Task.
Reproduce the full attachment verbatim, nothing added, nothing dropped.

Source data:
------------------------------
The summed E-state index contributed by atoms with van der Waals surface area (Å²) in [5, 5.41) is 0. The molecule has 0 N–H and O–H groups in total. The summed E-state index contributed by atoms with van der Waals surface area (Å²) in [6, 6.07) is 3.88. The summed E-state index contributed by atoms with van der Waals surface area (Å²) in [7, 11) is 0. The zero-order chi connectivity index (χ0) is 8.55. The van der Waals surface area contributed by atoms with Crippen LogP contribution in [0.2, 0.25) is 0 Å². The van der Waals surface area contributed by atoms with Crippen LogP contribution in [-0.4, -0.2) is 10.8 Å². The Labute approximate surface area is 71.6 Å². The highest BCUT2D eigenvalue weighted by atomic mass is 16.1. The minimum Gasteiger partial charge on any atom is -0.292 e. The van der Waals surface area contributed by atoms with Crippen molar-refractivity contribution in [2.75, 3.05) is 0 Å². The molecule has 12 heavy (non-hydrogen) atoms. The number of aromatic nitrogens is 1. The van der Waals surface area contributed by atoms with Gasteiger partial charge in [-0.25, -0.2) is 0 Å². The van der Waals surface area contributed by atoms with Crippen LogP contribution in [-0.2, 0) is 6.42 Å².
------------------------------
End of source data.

The summed E-state index contributed by atoms with van der Waals surface area (Å²) in [5, 5.41) is 0. The molecule has 0 N–H and O–H groups in total. The summed E-state index contributed by atoms with van der Waals surface area (Å²) in [6, 6.07) is 3.88. The summed E-state index contributed by atoms with van der Waals surface area (Å²) in [7, 11) is 0. The zero-order chi connectivity index (χ0) is 8.55. The van der Waals surface area contributed by atoms with Crippen LogP contribution in [0.2, 0.25) is 0 Å². The van der Waals surface area contributed by atoms with Crippen LogP contribution in [-0.4, -0.2) is 10.8 Å². The Labute approximate surface area is 71.6 Å². The highest BCUT2D eigenvalue weighted by atomic mass is 16.1. The minimum Gasteiger partial charge on any atom is -0.292 e. The van der Waals surface area contributed by atoms with Crippen molar-refractivity contribution in [2.75, 3.05) is 0 Å². The molecule has 12 heavy (non-hydrogen) atoms. The number of aromatic nitrogens is 1. The van der Waals surface area contributed by atoms with Gasteiger partial charge in [-0.25, -0.2) is 0 Å². The van der Waals surface area contributed by atoms with Crippen LogP contribution in [-0.2, 0) is 6.42 Å².